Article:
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140. pintoresco

Burgueño, Recoleta Cemetery

At the end of the 1700s & the beginning of the 1800s, the world was so chaotic that many people looked for either stability or a new style to mark the new era. The Americas were claiming independence, Europe was ravaged by Napoleon, & no one knew what would happen next. The standard answer was to look to the past for comfort. Neogothic & Neoclassical styles sought to recall more orderly times. Another answer was to mix old with new… romantic & exotic ideas were combined with nature images & the pintoresco style was born.

Early burials in Recoleta Cemetery happened at the same time, so a few vaults were built in the pintoresco style. The certainly stand out. For example, the above photo is of the Burgueño vault dated 1879. One of the best is the Arcave y Oyarvide vault below. Cement is sculpted like rocks, the cross is made to look like roots from a dead tree, & the base of the vault even includes barrel planters:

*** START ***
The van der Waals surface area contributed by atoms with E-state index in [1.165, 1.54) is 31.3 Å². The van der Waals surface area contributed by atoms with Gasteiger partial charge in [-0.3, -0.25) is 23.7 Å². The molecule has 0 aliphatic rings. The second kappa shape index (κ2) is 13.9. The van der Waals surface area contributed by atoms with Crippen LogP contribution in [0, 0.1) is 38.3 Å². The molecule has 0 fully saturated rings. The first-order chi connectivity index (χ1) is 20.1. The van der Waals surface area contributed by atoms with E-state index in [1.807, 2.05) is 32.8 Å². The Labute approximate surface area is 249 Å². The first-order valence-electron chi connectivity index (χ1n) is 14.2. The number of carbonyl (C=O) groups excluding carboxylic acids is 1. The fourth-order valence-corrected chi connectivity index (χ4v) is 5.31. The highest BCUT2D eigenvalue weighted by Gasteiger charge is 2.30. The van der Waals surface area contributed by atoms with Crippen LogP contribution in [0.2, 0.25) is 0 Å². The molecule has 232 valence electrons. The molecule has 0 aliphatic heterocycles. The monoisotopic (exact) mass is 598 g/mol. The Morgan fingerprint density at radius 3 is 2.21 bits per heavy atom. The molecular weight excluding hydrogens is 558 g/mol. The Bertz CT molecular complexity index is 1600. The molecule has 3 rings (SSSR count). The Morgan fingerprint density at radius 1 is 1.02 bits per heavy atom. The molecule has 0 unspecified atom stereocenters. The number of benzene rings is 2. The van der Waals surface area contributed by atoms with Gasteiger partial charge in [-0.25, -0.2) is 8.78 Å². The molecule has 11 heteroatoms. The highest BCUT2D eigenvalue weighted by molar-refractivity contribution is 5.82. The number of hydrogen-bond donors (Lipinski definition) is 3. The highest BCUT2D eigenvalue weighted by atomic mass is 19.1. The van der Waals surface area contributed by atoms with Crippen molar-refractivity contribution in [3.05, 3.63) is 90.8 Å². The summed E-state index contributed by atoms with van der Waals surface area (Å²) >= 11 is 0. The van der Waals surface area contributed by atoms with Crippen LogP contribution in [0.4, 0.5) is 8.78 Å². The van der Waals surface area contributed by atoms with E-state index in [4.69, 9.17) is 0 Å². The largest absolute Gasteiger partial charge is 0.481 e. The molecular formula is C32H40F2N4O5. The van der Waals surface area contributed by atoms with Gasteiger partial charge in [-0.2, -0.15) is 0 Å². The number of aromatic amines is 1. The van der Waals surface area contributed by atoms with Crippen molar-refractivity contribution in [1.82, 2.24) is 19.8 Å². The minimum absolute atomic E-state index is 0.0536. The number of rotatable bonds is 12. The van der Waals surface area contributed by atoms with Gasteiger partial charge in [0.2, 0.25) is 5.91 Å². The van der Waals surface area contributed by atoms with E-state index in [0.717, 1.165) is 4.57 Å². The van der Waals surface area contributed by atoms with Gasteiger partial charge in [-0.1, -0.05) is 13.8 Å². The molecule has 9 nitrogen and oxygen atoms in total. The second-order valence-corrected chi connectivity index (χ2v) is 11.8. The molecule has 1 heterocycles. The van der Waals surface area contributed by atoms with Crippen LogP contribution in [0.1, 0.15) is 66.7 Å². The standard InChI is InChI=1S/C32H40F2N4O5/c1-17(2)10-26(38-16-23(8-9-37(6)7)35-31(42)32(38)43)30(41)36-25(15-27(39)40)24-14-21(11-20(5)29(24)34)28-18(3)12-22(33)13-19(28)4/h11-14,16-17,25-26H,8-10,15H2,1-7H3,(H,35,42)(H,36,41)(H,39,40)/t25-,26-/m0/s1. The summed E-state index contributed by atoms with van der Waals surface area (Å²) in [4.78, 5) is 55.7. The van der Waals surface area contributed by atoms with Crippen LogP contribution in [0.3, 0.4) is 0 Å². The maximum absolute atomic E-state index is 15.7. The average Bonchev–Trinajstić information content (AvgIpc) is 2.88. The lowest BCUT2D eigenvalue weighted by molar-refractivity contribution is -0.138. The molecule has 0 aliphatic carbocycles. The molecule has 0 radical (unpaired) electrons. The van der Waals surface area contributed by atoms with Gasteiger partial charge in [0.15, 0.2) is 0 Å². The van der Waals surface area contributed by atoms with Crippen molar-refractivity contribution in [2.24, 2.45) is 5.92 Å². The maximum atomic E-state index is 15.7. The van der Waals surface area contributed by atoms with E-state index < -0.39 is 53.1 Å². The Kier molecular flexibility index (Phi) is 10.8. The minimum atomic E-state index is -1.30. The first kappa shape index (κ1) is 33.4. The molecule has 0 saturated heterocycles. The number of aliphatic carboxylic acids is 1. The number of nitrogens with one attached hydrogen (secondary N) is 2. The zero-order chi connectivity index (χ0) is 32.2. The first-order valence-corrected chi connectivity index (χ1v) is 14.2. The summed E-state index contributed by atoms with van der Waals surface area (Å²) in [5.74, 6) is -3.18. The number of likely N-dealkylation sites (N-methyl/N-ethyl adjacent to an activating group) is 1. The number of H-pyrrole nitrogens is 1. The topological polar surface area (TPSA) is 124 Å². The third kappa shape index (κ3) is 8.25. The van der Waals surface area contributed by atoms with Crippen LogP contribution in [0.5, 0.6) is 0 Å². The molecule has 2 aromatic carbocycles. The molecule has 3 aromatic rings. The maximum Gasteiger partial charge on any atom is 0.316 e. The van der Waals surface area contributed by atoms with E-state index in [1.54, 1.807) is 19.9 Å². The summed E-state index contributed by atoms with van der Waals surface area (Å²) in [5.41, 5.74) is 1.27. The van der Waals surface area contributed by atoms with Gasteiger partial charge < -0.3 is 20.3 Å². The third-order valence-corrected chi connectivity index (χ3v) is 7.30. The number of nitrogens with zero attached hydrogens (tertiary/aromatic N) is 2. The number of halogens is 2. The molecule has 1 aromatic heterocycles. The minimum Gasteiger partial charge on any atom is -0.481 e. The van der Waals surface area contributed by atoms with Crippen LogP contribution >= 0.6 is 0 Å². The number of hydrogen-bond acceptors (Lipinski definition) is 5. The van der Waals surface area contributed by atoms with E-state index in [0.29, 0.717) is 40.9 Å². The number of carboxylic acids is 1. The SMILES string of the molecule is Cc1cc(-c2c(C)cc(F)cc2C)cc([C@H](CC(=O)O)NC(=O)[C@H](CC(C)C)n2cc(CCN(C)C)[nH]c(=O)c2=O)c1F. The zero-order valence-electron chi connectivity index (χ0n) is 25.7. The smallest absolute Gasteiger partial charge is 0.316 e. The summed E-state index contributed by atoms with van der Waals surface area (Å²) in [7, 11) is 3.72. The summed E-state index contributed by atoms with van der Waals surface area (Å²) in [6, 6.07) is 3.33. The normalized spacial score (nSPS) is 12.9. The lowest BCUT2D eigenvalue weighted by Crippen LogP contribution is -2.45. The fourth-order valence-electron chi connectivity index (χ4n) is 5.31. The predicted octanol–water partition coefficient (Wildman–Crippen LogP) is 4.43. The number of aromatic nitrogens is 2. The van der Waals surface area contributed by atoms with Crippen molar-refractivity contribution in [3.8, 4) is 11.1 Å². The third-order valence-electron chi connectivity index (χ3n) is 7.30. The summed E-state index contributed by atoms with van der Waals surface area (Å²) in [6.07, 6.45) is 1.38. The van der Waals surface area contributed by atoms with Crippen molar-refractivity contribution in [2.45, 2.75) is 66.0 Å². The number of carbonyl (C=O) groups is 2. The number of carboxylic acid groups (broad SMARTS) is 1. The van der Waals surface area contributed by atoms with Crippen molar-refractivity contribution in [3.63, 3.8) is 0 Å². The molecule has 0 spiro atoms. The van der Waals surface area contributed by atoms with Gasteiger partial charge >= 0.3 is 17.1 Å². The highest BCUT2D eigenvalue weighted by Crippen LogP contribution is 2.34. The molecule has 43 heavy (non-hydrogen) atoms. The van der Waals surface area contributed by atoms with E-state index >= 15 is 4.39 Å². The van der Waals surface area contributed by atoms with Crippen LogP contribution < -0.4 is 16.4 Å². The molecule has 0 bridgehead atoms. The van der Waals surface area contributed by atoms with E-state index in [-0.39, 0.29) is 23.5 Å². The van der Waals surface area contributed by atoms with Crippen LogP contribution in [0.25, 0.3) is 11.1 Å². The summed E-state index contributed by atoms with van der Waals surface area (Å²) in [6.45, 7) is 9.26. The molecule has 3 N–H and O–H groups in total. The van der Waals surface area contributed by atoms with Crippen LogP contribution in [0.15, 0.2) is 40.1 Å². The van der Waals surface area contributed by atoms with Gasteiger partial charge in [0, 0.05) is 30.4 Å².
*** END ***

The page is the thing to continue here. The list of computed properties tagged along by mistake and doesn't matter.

Arcave y Oyarvide, Recoleta Cemetery

Arcave y Oyarvide, Recoleta Cemetery

Arcave y Oyarvide, Recoleta Cemetery

Gregorio Torres went one step further & built his tomb to mimic a grotto… both inside & out. An interesting aside is that the more these tombs sit without regular care, the more plant life sprouts in the warm & humid climate of Buenos Aires. What might be considered damage in other tombs can actually be considered a step toward the style’s ideal:

Gregorio Torres, Recoleta Cemetery

Gregorio Torres, Recoleta Cemetery

Published inArt + Architecture


  1. There’s something almost Tolkienian about those tombs.. beautiful!

  2. A story on Atlas Obscura recently highlighted the tomb of Tomás Guido, also built in this style. While not as “original” as the post claims, it is certainly the most well-known pintoresco mausoleum in Recoleta Cemetery due to its size & central location.

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